It is important to note that the book is much more than ‘just’ a teaching text. As Buzan explains:
It was conceived as a teaching text, but it has become more than that. It explains not only what the English School is, where it came from and how it is placed in the wider canon of IR, but also what its key concepts and ideas are and what is distinctive about them (p. vii).
The statement captures three important points that underpin the book. First, although this is a brilliant teaching text, it actually goes deeper than this. Even those with a good knowledge of the ES will undoubtedly be pushed to engage with new issues and questions which arise as Buzan engages with contemporary debates. Second, the book helps explain the role of ES as a via media, as it explains what it is and what it is not in relation to other IR approaches such as Realism, Liberalism, Constructivism, Marxism, Feminism, and Post-Colonialism. Third, it goes beyond merely identifying the ES as a via media, as it clearly sets out the independent contribution that the ES makes in its own right. Unable to go into all these aspects within the context of a review, it is necessary to focus on key aspects.
One of the most notable, and helpful contributions, is Chapter Three, ‘Theories and Methodologies’. As it is well documented, the ES has often been criticised for its lack of explicit engagement with research methods which is why Cornelia Navari’s edited volume Theorising International Society is so important. However, at around £60 it carries quite a heavy price tag. Buzan’s book is therefore far more accessible, at least in terms of cost. It provides the reader with a clear explanation on how the ES relates to the other approaches. From a teaching perspective this is extremely helpful. For example, Buzan’s six points of difference between the ES and Regime Theory (pp. 30-31) is about as concise as any lecturer could hope for. At the same time, it delves deeper into cutting edge debates. For instance, Buzan outlines a variety of views regarding the potential compatibility of the ES and Constructivism. Here we see short yet invaluable overviews. Moreover, Buzan highlights the lack of ES research on areas such as gender and in so doing, highlights the need for future research to be conducted. I would particularly recommend this chapter to any PhD student looking to better understand ES research methods.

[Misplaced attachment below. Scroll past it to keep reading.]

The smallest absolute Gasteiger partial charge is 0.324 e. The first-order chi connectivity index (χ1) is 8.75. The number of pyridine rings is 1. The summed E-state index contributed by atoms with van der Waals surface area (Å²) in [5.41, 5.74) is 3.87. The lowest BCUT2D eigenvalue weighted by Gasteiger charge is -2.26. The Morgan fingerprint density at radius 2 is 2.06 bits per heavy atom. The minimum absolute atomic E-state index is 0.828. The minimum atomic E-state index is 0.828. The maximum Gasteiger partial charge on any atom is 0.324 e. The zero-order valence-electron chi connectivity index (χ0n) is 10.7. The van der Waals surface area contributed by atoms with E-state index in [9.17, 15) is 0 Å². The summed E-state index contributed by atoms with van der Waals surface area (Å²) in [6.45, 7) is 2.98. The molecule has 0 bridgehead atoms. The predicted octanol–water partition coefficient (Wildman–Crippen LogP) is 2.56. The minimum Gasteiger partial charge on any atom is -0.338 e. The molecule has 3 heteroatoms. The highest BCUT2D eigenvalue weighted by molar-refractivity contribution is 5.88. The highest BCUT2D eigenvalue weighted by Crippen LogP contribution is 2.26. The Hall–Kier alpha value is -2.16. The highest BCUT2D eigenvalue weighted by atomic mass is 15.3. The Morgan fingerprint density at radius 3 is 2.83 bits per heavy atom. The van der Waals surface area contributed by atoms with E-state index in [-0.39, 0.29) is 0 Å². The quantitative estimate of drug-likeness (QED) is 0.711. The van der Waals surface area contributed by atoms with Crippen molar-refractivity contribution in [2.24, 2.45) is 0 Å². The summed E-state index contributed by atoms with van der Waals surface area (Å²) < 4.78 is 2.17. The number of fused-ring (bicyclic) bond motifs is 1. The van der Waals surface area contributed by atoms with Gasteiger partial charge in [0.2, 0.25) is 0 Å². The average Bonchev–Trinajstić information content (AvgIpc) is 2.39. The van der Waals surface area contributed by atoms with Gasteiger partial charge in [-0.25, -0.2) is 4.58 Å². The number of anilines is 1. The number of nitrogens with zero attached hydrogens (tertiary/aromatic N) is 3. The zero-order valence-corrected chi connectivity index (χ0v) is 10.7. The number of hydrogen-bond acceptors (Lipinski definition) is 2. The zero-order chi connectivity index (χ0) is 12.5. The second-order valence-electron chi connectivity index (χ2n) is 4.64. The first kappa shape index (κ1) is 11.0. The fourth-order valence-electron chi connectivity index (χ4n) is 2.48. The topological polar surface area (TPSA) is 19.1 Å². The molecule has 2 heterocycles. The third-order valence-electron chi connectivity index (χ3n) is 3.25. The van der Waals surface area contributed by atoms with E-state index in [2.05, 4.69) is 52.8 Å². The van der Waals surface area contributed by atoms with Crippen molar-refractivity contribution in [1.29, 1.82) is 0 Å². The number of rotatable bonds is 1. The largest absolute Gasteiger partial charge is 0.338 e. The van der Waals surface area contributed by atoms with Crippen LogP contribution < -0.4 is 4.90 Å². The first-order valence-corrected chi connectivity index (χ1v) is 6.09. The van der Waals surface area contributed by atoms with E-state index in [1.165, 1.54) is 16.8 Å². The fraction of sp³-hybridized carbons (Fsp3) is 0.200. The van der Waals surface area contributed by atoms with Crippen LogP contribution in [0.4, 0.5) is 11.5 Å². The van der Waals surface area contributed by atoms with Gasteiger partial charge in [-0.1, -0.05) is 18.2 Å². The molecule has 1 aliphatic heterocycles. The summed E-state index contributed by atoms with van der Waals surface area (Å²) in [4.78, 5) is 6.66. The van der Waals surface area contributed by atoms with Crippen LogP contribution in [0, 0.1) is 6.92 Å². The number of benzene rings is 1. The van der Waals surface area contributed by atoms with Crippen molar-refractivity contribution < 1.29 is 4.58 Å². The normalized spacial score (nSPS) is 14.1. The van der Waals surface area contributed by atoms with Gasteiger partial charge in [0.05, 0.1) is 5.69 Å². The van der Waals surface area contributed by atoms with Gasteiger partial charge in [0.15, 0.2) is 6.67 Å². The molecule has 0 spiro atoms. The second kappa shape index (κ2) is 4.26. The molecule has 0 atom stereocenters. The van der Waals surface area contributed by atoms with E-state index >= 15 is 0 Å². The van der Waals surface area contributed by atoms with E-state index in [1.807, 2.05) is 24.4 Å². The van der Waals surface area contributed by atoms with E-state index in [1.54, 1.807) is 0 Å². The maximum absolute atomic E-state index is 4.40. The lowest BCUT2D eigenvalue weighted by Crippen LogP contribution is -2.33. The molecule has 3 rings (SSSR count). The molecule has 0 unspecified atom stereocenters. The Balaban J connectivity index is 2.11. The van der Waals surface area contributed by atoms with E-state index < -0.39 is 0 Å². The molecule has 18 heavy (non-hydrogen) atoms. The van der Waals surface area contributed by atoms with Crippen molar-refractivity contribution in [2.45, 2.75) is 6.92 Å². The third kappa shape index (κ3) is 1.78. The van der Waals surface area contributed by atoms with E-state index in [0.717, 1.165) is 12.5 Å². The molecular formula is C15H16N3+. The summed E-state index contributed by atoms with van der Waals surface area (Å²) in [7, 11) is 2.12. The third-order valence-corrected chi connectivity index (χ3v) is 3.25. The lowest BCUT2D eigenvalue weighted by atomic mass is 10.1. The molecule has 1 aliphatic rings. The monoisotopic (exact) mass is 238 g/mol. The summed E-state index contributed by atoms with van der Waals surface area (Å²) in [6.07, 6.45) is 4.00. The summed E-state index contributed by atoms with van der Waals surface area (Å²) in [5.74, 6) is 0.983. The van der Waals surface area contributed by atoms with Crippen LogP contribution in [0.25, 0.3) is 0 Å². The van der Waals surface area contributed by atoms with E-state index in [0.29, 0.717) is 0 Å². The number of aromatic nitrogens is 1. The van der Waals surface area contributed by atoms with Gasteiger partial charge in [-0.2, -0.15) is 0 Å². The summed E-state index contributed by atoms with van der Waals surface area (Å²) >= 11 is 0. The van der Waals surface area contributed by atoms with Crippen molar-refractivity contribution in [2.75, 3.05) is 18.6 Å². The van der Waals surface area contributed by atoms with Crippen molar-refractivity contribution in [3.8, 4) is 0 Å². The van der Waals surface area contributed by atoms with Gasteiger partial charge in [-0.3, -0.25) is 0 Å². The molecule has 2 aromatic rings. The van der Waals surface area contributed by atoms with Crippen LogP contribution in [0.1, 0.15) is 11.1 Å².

Overall, this is an outstanding contemporary overview of the English School, a must read for all those interested in using, or critiquing, the ES approach. It sits at the apex of the pyramid of ES introductory scholarship.
Adrian Gallagher is a Lecturer in Security Studies and Research Methods at the University of Leeds. His research interests lie broadly in International Relations Theory (principally the English School), Genocide and Mass Violence, the Responsibility to Protect and Research Methods.